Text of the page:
The Five Phases of Lean Six Sigma
Lean Six Sigma is an organizational principle that aims to constantly enhance the speed and quality of processes to satisfy the customer in a way that maximizes accuracy and flexibility while minimizing operational costs. In the late 1980s, an American multinational telecoms company became its first user. The main motivation behind Lean Six Sigma, as created by a quality engineer named Bill Smith, was to improve the quality and measurement systems so as to prevent errors. This occurred at a time when the telecoms company dealt with too much rework, repetitive testing, and scrap, leading to customer dissatisfaction.
The Lean Six Sigma methodology mainly aims to point out and remove process variations. By taking out the variation, results of the process can be precisely predicted each time. With a system that puts these predictable results within a range of acceptable performance based on a customer’s perspective, the process can be free of errors.
However, engineers at the telecoms company did not stop there. From their experience, they knew that several process changes did not address the root cause of the issue and were thus ineffective. Also, the changes would not work for the long term, with operators eventually reverting back to the original manner. From such issues, the five phases of Lean Six Sigma were born.
In this initial phase, the limits for the process are laid down, along with customer expectations for the said process. The objective is to guarantee improvement instead of degradation of customer experience with every change.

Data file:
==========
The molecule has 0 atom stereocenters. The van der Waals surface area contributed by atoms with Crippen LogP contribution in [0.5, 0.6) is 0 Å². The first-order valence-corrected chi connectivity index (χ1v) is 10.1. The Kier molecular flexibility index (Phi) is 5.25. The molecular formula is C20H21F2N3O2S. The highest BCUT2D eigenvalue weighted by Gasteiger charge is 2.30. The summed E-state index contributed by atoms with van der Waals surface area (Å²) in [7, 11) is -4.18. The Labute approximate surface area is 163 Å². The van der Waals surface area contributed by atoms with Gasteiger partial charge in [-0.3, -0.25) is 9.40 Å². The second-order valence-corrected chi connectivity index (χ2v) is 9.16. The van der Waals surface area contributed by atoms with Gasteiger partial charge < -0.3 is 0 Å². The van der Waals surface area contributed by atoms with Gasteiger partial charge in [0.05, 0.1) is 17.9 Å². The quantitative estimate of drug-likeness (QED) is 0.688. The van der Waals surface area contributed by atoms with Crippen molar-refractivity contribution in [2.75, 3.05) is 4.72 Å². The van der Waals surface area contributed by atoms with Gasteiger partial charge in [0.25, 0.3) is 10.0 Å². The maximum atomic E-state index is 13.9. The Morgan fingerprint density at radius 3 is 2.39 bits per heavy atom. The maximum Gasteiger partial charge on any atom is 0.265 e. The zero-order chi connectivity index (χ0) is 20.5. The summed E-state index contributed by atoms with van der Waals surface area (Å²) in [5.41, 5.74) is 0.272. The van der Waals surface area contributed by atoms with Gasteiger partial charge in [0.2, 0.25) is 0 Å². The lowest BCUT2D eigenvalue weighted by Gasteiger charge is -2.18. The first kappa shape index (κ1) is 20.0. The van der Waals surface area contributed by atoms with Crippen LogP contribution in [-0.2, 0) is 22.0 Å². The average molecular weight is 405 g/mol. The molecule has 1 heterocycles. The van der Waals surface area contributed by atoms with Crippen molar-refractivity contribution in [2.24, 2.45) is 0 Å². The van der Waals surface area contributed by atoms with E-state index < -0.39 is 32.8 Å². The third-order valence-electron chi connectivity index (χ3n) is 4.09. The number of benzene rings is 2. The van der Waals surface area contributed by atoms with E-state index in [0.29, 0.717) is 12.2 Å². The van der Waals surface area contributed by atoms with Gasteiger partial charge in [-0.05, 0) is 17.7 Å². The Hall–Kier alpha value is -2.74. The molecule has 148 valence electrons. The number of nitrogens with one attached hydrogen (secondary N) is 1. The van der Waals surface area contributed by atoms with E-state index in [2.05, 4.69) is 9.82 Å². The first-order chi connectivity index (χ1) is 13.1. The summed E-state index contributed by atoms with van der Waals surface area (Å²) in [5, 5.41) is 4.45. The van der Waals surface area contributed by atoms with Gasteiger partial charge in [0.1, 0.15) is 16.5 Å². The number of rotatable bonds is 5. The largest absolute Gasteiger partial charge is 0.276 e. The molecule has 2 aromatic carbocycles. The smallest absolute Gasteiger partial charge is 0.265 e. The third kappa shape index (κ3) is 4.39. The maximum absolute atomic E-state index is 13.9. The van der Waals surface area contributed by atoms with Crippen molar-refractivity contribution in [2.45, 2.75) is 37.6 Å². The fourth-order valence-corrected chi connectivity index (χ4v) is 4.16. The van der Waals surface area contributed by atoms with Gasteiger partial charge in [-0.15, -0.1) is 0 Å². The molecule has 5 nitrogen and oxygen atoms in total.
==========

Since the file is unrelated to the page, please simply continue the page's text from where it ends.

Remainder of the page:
In this phase, the present performance of the process, product or service is measured to find out what is actually occurring, especially from a customer’s viewpoint. The purpose is to ensure that actual performance, instead of anecdotal or theoretical information, is used for analysis and finding a solution.
This phase involves identifying problem-causing variations by analyzing the product or service using the data measured. This ensures that the origin of the problem, not just a symptom, is known.
In this phase, potential solutions to the problem are designed and then tested. The purpose is to ensure that the intended effects are achieved and that variations are reduced, if not completely eliminated.
In this final phase, the changes are applied, all supporting systems are updated, and the process, product, or service is placed under control – usually statistical process control – to make sure that the solution is completely and sustainably implemented, and to help detect when performance begins to dip.